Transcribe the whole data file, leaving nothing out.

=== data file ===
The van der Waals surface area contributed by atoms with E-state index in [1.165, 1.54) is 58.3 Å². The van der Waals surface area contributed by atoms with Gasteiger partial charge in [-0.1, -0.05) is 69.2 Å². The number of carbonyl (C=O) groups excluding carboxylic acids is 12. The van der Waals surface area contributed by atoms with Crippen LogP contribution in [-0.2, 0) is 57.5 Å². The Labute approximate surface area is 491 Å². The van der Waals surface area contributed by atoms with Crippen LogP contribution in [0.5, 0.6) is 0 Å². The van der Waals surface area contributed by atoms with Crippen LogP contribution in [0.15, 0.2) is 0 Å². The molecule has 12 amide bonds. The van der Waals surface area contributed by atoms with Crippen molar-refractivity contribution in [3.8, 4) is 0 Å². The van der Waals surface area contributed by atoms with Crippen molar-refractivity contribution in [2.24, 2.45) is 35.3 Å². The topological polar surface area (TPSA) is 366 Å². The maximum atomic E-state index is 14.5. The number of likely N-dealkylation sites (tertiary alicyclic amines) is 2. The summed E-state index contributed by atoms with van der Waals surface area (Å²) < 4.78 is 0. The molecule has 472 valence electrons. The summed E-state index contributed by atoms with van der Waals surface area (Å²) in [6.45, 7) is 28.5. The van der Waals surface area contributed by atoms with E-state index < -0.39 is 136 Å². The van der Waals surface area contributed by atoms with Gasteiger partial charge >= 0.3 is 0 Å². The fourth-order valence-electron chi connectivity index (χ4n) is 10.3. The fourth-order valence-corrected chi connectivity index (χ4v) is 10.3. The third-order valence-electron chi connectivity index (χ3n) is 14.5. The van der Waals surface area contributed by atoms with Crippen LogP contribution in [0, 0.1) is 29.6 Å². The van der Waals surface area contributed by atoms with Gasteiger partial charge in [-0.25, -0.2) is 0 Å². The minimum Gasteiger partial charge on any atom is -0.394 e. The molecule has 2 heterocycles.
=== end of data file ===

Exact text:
The van der Waals surface area contributed by atoms with E-state index in [1.165, 1.54) is 58.3 Å². The van der Waals surface area contributed by atoms with Gasteiger partial charge in [-0.1, -0.05) is 69.2 Å². The number of carbonyl (C=O) groups excluding carboxylic acids is 12. The van der Waals surface area contributed by atoms with Crippen LogP contribution in [-0.2, 0) is 57.5 Å². The Labute approximate surface area is 491 Å². The van der Waals surface area contributed by atoms with Crippen LogP contribution in [0.5, 0.6) is 0 Å². The van der Waals surface area contributed by atoms with Crippen LogP contribution in [0.15, 0.2) is 0 Å². The molecule has 12 amide bonds. The van der Waals surface area contributed by atoms with Crippen molar-refractivity contribution in [3.8, 4) is 0 Å². The van der Waals surface area contributed by atoms with Crippen molar-refractivity contribution in [2.24, 2.45) is 35.3 Å². The topological polar surface area (TPSA) is 366 Å². The maximum atomic E-state index is 14.5. The number of likely N-dealkylation sites (tertiary alicyclic amines) is 2. The summed E-state index contributed by atoms with van der Waals surface area (Å²) < 4.78 is 0. The molecule has 472 valence electrons. The summed E-state index contributed by atoms with van der Waals surface area (Å²) in [6.45, 7) is 28.5. The van der Waals surface area contributed by atoms with E-state index < -0.39 is 136 Å². The van der Waals surface area contributed by atoms with Gasteiger partial charge >= 0.3 is 0 Å². The fourth-order valence-electron chi connectivity index (χ4n) is 10.3. The fourth-order valence-corrected chi connectivity index (χ4v) is 10.3. The third-order valence-electron chi connectivity index (χ3n) is 14.5. The van der Waals surface area contributed by atoms with Crippen LogP contribution in [0, 0.1) is 29.6 Å². The van der Waals surface area contributed by atoms with Gasteiger partial charge in [-0.25, -0.2) is 0 Å². The minimum Gasteiger partial charge on any atom is -0.394 e. The molecule has 2 heterocycles.